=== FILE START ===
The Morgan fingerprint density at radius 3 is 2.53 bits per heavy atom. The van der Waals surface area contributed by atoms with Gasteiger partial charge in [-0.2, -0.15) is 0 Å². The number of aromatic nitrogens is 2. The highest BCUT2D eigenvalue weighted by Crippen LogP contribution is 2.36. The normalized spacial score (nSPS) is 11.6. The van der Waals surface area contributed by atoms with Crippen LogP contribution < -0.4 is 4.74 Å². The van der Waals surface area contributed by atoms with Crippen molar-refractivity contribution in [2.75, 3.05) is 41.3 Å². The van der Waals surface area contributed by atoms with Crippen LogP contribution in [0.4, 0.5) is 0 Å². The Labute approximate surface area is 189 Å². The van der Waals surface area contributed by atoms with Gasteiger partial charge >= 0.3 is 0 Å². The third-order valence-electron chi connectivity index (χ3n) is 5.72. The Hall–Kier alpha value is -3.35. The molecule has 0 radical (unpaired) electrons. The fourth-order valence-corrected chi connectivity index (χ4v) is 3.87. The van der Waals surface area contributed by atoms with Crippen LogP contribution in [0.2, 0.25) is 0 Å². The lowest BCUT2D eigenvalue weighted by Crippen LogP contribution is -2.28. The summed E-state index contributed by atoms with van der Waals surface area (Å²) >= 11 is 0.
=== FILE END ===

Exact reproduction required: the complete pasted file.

The Morgan fingerprint density at radius 3 is 2.53 bits per heavy atom. The van der Waals surface area contributed by atoms with Gasteiger partial charge in [-0.2, -0.15) is 0 Å². The number of aromatic nitrogens is 2. The highest BCUT2D eigenvalue weighted by Crippen LogP contribution is 2.36. The normalized spacial score (nSPS) is 11.6. The van der Waals surface area contributed by atoms with Crippen LogP contribution < -0.4 is 4.74 Å². The van der Waals surface area contributed by atoms with Crippen molar-refractivity contribution in [2.75, 3.05) is 41.3 Å². The van der Waals surface area contributed by atoms with Crippen LogP contribution in [0.4, 0.5) is 0 Å². The Labute approximate surface area is 189 Å². The van der Waals surface area contributed by atoms with Gasteiger partial charge >= 0.3 is 0 Å². The third-order valence-electron chi connectivity index (χ3n) is 5.72. The Hall–Kier alpha value is -3.35. The molecule has 0 radical (unpaired) electrons. The fourth-order valence-corrected chi connectivity index (χ4v) is 3.87. The van der Waals surface area contributed by atoms with Crippen LogP contribution in [0.2, 0.25) is 0 Å². The lowest BCUT2D eigenvalue weighted by Crippen LogP contribution is -2.28. The summed E-state index contributed by atoms with van der Waals surface area (Å²) >= 11 is 0.